A sequence (abbreviated to seq) is a group of adjacent
parenthesized elements. For example,
...is a seq of 3 elements--a, b, and c.
Sequences are data structures that merge the properties of
both lists and tuples with the exception that a seq, like
a tuple, cannot be empty. Therefore, an "empty" seq
is considered a special case scenario that must be handled separately in
#define SEQ (x)(y)(z)
#define REVERSE(s, state, elem) (elem) state
// append to head ^
BOOST_PP_SEQ_FOLD_LEFT(REVERSE, BOOST_PP_EMPTY, SEQ)()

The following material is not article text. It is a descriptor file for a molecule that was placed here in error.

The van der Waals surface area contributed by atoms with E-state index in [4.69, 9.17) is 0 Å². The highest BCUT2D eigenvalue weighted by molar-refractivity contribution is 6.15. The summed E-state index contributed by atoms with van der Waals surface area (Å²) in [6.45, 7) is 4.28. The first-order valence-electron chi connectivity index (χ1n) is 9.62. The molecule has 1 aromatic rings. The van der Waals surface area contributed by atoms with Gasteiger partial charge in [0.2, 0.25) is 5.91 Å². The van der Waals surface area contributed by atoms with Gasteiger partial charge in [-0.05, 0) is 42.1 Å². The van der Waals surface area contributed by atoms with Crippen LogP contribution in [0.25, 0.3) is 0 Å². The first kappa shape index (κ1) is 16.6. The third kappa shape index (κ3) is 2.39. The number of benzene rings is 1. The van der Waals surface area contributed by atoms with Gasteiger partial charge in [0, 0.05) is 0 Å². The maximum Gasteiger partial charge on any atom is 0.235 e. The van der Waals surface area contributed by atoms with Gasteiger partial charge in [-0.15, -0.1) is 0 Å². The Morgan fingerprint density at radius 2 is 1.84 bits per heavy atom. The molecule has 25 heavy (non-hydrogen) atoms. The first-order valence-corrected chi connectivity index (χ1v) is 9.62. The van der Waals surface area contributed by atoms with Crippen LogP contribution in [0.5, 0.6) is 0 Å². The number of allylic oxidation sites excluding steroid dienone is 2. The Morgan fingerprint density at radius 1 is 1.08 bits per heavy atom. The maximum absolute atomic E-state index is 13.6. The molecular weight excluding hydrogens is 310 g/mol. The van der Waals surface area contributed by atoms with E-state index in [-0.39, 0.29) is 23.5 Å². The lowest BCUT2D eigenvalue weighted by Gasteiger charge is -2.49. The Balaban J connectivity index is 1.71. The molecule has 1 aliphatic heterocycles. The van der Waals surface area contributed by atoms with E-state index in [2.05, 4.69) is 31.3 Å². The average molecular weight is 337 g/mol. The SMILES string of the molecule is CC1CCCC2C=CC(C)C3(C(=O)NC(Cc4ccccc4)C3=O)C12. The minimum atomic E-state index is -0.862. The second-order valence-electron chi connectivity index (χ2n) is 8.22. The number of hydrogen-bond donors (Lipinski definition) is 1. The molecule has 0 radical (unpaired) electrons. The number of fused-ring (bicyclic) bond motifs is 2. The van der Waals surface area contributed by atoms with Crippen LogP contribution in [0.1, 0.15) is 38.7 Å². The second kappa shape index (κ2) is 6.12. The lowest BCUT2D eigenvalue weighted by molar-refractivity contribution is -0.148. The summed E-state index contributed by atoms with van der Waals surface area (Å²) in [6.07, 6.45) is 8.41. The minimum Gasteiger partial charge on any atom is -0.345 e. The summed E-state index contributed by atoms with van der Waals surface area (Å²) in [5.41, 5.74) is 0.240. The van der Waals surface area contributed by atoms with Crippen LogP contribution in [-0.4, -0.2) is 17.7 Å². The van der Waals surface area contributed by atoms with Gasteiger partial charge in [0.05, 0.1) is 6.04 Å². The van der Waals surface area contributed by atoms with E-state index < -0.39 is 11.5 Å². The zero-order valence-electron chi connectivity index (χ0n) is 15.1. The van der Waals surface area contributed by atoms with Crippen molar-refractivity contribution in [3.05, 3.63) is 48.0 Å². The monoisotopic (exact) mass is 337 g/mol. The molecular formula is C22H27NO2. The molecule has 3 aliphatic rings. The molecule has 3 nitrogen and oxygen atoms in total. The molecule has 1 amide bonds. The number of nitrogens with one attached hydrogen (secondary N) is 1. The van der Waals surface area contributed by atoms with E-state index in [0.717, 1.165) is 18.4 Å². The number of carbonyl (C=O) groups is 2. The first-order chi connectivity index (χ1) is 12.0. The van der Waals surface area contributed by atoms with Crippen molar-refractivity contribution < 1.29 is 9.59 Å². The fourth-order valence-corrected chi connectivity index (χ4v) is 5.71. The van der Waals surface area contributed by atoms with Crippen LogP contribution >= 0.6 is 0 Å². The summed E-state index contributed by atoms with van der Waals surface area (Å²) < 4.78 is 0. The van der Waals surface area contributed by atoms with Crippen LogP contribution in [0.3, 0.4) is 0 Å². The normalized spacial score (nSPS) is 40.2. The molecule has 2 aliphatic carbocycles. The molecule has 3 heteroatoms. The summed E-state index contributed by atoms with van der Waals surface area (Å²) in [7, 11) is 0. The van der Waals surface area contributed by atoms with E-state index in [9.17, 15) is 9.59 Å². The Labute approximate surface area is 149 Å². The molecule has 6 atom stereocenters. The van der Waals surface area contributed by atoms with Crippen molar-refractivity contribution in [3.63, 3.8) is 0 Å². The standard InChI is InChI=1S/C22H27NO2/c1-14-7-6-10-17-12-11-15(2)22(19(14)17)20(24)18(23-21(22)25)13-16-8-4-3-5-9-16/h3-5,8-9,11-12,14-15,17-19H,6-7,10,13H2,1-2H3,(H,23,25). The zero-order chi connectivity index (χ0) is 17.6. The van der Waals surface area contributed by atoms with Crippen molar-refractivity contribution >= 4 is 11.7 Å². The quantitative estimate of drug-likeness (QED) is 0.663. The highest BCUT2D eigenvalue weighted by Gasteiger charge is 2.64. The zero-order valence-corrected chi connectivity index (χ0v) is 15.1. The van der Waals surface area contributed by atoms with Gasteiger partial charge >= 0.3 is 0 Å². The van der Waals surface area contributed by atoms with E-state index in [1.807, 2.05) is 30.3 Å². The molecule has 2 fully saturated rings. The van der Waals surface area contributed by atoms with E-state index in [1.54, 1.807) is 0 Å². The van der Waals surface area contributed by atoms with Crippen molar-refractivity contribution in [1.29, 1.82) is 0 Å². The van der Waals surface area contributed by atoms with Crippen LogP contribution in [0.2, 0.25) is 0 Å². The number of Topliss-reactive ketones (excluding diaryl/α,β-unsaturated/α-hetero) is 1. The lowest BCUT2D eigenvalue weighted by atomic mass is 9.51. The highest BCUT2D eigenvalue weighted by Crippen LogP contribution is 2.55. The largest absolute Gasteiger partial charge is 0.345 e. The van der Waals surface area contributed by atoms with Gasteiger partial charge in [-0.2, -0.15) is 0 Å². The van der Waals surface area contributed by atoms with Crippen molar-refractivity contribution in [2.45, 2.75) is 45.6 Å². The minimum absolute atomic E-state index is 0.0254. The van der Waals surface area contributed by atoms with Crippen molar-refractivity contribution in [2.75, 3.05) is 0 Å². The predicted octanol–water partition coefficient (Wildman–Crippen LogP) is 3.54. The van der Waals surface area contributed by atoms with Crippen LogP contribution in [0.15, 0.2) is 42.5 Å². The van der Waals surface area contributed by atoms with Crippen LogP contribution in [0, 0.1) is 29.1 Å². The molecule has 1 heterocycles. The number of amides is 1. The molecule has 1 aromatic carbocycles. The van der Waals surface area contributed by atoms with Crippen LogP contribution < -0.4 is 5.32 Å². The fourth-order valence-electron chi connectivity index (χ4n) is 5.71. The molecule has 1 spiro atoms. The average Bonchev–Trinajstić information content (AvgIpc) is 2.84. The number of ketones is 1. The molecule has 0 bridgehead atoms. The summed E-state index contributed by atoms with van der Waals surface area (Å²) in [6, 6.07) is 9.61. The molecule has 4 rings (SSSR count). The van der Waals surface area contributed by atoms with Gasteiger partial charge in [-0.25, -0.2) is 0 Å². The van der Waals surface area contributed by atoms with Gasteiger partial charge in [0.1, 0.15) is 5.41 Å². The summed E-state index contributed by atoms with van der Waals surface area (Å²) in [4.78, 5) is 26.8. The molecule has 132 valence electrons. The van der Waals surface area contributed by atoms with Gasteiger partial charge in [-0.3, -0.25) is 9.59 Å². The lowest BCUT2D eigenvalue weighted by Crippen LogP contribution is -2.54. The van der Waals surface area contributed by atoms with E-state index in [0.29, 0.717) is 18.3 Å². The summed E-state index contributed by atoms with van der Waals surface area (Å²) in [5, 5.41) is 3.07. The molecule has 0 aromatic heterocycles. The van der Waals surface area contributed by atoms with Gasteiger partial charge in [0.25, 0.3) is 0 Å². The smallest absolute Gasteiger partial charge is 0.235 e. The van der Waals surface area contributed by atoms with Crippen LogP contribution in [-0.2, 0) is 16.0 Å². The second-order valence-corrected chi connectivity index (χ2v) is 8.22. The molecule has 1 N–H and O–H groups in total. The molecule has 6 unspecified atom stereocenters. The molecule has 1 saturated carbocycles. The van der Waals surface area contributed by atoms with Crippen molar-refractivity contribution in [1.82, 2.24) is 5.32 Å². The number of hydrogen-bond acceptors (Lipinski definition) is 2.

// #1 #2
// 1) placeholder for "empty" seq
// 2) remove placeholder
#define SEQ_B (1)(2)(3)
#define INC(s, state, elem) state (BOOST_PP_INC(elem))
// append to tail ^
BOOST_PP_SEQ_FOLD_RIGHT(INC, BOOST_PP_SEQ_NIL, SEQ)
// special placeholder that will be "eaten"
// by appending to the tail
Sequences are extremely efficient. Element access speed
approaches random access--even with seqs of up to 256
elements. This is because element access (among other things) is
implemented iteratively rather than recursively. Therefore, elements
can be accessed at extremely high indices even on preprocessors with low
maximum expansion depths.
Elements of a seq can be extracted with BOOST_PP_SEQ_ELEM.